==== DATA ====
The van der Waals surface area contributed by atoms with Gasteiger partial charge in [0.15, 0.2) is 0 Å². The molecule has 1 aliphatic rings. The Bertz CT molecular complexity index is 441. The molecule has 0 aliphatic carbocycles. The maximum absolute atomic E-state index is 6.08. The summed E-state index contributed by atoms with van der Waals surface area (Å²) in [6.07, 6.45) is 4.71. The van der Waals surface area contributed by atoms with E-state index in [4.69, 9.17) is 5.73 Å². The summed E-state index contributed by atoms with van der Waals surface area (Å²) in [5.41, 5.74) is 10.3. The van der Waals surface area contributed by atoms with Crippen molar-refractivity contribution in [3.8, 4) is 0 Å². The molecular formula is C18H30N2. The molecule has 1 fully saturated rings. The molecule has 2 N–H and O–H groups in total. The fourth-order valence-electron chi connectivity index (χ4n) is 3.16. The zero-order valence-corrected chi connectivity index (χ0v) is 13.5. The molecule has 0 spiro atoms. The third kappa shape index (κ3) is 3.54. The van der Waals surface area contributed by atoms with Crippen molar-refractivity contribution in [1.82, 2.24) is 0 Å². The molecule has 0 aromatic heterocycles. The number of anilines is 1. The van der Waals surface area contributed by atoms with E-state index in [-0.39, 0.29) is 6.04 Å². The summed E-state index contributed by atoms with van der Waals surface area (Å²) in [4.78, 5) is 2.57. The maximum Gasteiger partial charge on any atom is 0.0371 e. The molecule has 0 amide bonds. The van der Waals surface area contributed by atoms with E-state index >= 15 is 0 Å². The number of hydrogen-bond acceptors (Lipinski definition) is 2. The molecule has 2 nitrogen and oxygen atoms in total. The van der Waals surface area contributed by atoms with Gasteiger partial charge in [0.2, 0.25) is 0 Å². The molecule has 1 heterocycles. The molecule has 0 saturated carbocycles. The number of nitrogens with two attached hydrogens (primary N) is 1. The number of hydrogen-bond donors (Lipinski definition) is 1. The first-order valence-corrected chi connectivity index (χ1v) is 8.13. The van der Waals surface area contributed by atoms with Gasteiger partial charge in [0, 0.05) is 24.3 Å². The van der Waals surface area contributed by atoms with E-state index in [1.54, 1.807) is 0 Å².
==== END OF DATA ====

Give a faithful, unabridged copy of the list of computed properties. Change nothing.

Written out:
The van der Waals surface area contributed by atoms with Gasteiger partial charge in [0.15, 0.2) is 0 Å². The molecule has 1 aliphatic rings. The Bertz CT molecular complexity index is 441. The molecule has 0 aliphatic carbocycles. The maximum absolute atomic E-state index is 6.08. The summed E-state index contributed by atoms with van der Waals surface area (Å²) in [6.07, 6.45) is 4.71. The van der Waals surface area contributed by atoms with E-state index in [4.69, 9.17) is 5.73 Å². The summed E-state index contributed by atoms with van der Waals surface area (Å²) in [5.41, 5.74) is 10.3. The van der Waals surface area contributed by atoms with Crippen molar-refractivity contribution in [3.8, 4) is 0 Å². The molecular formula is C18H30N2. The molecule has 1 fully saturated rings. The molecule has 2 N–H and O–H groups in total. The fourth-order valence-electron chi connectivity index (χ4n) is 3.16. The zero-order valence-corrected chi connectivity index (χ0v) is 13.5. The molecule has 0 spiro atoms. The third kappa shape index (κ3) is 3.54. The van der Waals surface area contributed by atoms with Crippen molar-refractivity contribution in [1.82, 2.24) is 0 Å². The molecule has 0 aromatic heterocycles. The number of anilines is 1. The van der Waals surface area contributed by atoms with E-state index in [-0.39, 0.29) is 6.04 Å². The summed E-state index contributed by atoms with van der Waals surface area (Å²) in [4.78, 5) is 2.57. The maximum Gasteiger partial charge on any atom is 0.0371 e. The molecule has 0 amide bonds. The van der Waals surface area contributed by atoms with E-state index >= 15 is 0 Å². The number of hydrogen-bond acceptors (Lipinski definition) is 2. The molecule has 2 nitrogen and oxygen atoms in total. The van der Waals surface area contributed by atoms with Gasteiger partial charge in [0.2, 0.25) is 0 Å². The molecule has 1 heterocycles. The molecule has 0 saturated carbocycles. The number of nitrogens with two attached hydrogens (primary N) is 1. The number of hydrogen-bond donors (Lipinski definition) is 1. The first-order valence-corrected chi connectivity index (χ1v) is 8.13. The van der Waals surface area contributed by atoms with Gasteiger partial charge in [0, 0.05) is 24.3 Å². The van der Waals surface area contributed by atoms with E-state index in [1.54, 1.807) is 0 Å².